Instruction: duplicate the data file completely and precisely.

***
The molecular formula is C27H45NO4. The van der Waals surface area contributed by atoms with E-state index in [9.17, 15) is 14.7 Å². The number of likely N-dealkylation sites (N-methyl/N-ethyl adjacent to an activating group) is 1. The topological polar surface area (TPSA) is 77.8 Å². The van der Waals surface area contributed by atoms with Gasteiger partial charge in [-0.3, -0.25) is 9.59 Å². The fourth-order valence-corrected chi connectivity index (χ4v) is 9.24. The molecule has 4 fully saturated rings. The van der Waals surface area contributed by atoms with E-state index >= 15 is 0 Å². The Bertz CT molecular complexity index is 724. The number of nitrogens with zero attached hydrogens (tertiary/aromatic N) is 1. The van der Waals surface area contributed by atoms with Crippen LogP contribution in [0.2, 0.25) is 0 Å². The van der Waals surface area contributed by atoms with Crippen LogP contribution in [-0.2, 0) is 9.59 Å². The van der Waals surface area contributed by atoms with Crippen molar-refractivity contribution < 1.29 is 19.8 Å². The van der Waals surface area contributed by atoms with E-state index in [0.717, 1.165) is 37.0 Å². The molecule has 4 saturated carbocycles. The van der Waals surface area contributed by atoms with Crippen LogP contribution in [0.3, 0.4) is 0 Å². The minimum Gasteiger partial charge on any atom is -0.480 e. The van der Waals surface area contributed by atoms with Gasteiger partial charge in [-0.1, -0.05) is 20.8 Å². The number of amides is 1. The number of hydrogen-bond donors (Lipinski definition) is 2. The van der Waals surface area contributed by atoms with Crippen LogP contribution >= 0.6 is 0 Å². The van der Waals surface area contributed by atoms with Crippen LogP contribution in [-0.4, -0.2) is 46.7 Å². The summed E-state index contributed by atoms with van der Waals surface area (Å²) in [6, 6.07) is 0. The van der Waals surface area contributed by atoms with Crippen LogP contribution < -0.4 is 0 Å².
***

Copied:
The molecular formula is C27H45NO4. The van der Waals surface area contributed by atoms with E-state index in [9.17, 15) is 14.7 Å². The number of likely N-dealkylation sites (N-methyl/N-ethyl adjacent to an activating group) is 1. The topological polar surface area (TPSA) is 77.8 Å². The van der Waals surface area contributed by atoms with Gasteiger partial charge in [-0.3, -0.25) is 9.59 Å². The fourth-order valence-corrected chi connectivity index (χ4v) is 9.24. The molecule has 4 fully saturated rings. The van der Waals surface area contributed by atoms with E-state index >= 15 is 0 Å². The Bertz CT molecular complexity index is 724. The number of nitrogens with zero attached hydrogens (tertiary/aromatic N) is 1. The van der Waals surface area contributed by atoms with Crippen LogP contribution in [0.2, 0.25) is 0 Å². The van der Waals surface area contributed by atoms with Crippen LogP contribution in [-0.2, 0) is 9.59 Å². The van der Waals surface area contributed by atoms with Crippen molar-refractivity contribution < 1.29 is 19.8 Å². The van der Waals surface area contributed by atoms with E-state index in [0.717, 1.165) is 37.0 Å². The molecule has 4 saturated carbocycles. The van der Waals surface area contributed by atoms with Crippen LogP contribution in [0.3, 0.4) is 0 Å². The minimum Gasteiger partial charge on any atom is -0.480 e. The van der Waals surface area contributed by atoms with Gasteiger partial charge in [-0.1, -0.05) is 20.8 Å². The number of amides is 1. The number of hydrogen-bond donors (Lipinski definition) is 2. The van der Waals surface area contributed by atoms with Crippen LogP contribution >= 0.6 is 0 Å². The van der Waals surface area contributed by atoms with Crippen LogP contribution in [-0.4, -0.2) is 46.7 Å². The summed E-state index contributed by atoms with van der Waals surface area (Å²) in [6, 6.07) is 0. The van der Waals surface area contributed by atoms with Crippen LogP contribution < -0.4 is 0 Å².